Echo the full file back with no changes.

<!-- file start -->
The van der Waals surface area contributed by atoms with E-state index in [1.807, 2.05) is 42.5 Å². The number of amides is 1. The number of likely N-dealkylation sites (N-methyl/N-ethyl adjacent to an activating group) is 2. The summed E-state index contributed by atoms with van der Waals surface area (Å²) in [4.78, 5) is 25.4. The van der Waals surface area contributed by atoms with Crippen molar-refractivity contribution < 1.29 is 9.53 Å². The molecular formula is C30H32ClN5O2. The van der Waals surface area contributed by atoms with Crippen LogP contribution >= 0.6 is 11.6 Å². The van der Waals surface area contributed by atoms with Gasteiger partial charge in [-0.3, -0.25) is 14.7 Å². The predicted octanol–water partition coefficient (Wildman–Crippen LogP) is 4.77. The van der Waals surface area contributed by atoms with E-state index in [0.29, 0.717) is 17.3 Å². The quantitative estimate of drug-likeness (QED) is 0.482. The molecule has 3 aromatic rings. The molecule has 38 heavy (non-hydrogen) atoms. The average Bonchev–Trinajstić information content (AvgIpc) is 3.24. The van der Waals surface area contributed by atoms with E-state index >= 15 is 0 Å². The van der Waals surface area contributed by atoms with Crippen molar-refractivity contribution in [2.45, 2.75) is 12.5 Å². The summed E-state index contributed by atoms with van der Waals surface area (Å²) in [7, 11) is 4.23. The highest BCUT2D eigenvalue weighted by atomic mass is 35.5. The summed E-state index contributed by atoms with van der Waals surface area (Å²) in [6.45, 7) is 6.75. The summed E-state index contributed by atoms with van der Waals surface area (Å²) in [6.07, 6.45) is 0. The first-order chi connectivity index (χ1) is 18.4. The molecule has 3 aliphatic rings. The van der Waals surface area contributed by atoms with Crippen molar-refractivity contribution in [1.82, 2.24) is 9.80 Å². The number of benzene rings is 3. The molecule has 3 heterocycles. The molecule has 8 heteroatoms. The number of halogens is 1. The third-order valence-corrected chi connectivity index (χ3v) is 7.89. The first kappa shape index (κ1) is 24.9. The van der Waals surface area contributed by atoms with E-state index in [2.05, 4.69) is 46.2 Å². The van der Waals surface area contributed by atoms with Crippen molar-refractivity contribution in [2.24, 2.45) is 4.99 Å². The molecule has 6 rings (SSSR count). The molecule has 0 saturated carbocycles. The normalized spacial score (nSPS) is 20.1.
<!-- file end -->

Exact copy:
The van der Waals surface area contributed by atoms with E-state index in [1.807, 2.05) is 42.5 Å². The number of amides is 1. The number of likely N-dealkylation sites (N-methyl/N-ethyl adjacent to an activating group) is 2. The summed E-state index contributed by atoms with van der Waals surface area (Å²) in [4.78, 5) is 25.4. The van der Waals surface area contributed by atoms with Crippen molar-refractivity contribution < 1.29 is 9.53 Å². The molecular formula is C30H32ClN5O2. The van der Waals surface area contributed by atoms with Crippen LogP contribution >= 0.6 is 11.6 Å². The van der Waals surface area contributed by atoms with Gasteiger partial charge in [-0.3, -0.25) is 14.7 Å². The predicted octanol–water partition coefficient (Wildman–Crippen LogP) is 4.77. The van der Waals surface area contributed by atoms with E-state index in [0.29, 0.717) is 17.3 Å². The quantitative estimate of drug-likeness (QED) is 0.482. The molecule has 3 aromatic rings. The molecule has 38 heavy (non-hydrogen) atoms. The average Bonchev–Trinajstić information content (AvgIpc) is 3.24. The van der Waals surface area contributed by atoms with E-state index >= 15 is 0 Å². The van der Waals surface area contributed by atoms with Crippen molar-refractivity contribution in [2.45, 2.75) is 12.5 Å². The summed E-state index contributed by atoms with van der Waals surface area (Å²) in [7, 11) is 4.23. The highest BCUT2D eigenvalue weighted by atomic mass is 35.5. The summed E-state index contributed by atoms with van der Waals surface area (Å²) in [6.45, 7) is 6.75. The summed E-state index contributed by atoms with van der Waals surface area (Å²) in [6.07, 6.45) is 0. The first-order chi connectivity index (χ1) is 18.4. The molecule has 3 aliphatic rings. The van der Waals surface area contributed by atoms with Crippen molar-refractivity contribution in [1.82, 2.24) is 9.80 Å². The number of benzene rings is 3. The molecule has 3 heterocycles. The molecule has 8 heteroatoms. The number of halogens is 1. The third-order valence-corrected chi connectivity index (χ3v) is 7.89. The first kappa shape index (κ1) is 24.9. The van der Waals surface area contributed by atoms with E-state index in [2.05, 4.69) is 46.2 Å². The van der Waals surface area contributed by atoms with Crippen molar-refractivity contribution in [2.24, 2.45) is 4.99 Å². The molecule has 6 rings (SSSR count). The molecule has 0 saturated carbocycles. The normalized spacial score (nSPS) is 20.1.